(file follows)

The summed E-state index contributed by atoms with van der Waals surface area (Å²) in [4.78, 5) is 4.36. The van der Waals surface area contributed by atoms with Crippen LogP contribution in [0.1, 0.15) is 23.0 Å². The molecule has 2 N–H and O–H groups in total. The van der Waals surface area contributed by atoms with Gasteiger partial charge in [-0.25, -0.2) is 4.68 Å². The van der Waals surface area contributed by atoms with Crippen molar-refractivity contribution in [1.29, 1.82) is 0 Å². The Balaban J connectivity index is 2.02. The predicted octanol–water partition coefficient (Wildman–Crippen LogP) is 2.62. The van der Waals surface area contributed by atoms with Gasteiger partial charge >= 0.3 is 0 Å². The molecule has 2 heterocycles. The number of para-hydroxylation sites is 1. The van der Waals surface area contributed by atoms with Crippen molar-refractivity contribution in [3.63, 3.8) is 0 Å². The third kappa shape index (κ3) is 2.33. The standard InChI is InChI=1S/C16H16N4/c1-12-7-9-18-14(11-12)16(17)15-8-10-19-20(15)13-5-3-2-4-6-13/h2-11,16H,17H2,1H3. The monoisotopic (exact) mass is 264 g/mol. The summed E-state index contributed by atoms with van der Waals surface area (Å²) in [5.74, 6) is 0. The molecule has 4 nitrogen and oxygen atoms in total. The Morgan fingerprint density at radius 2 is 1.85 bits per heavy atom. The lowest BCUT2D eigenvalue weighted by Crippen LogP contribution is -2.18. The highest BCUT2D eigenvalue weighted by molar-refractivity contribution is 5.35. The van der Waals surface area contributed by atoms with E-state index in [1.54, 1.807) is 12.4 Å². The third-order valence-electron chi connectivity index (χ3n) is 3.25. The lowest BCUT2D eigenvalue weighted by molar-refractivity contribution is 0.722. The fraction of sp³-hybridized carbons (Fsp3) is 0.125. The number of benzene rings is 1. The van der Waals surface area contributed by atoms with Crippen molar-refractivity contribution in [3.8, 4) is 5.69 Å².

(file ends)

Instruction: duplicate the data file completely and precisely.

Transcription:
The summed E-state index contributed by atoms with van der Waals surface area (Å²) in [4.78, 5) is 4.36. The van der Waals surface area contributed by atoms with Crippen LogP contribution in [0.1, 0.15) is 23.0 Å². The molecule has 2 N–H and O–H groups in total. The van der Waals surface area contributed by atoms with Gasteiger partial charge in [-0.25, -0.2) is 4.68 Å². The van der Waals surface area contributed by atoms with Crippen molar-refractivity contribution in [1.29, 1.82) is 0 Å². The Balaban J connectivity index is 2.02. The predicted octanol–water partition coefficient (Wildman–Crippen LogP) is 2.62. The van der Waals surface area contributed by atoms with Gasteiger partial charge >= 0.3 is 0 Å². The molecule has 2 heterocycles. The number of para-hydroxylation sites is 1. The van der Waals surface area contributed by atoms with Crippen molar-refractivity contribution in [3.63, 3.8) is 0 Å². The third kappa shape index (κ3) is 2.33. The standard InChI is InChI=1S/C16H16N4/c1-12-7-9-18-14(11-12)16(17)15-8-10-19-20(15)13-5-3-2-4-6-13/h2-11,16H,17H2,1H3. The monoisotopic (exact) mass is 264 g/mol. The summed E-state index contributed by atoms with van der Waals surface area (Å²) in [5.74, 6) is 0. The molecule has 4 nitrogen and oxygen atoms in total. The Morgan fingerprint density at radius 2 is 1.85 bits per heavy atom. The lowest BCUT2D eigenvalue weighted by Crippen LogP contribution is -2.18. The highest BCUT2D eigenvalue weighted by molar-refractivity contribution is 5.35. The van der Waals surface area contributed by atoms with E-state index in [1.54, 1.807) is 12.4 Å². The third-order valence-electron chi connectivity index (χ3n) is 3.25. The lowest BCUT2D eigenvalue weighted by molar-refractivity contribution is 0.722. The fraction of sp³-hybridized carbons (Fsp3) is 0.125. The number of benzene rings is 1. The van der Waals surface area contributed by atoms with Crippen molar-refractivity contribution in [3.8, 4) is 5.69 Å².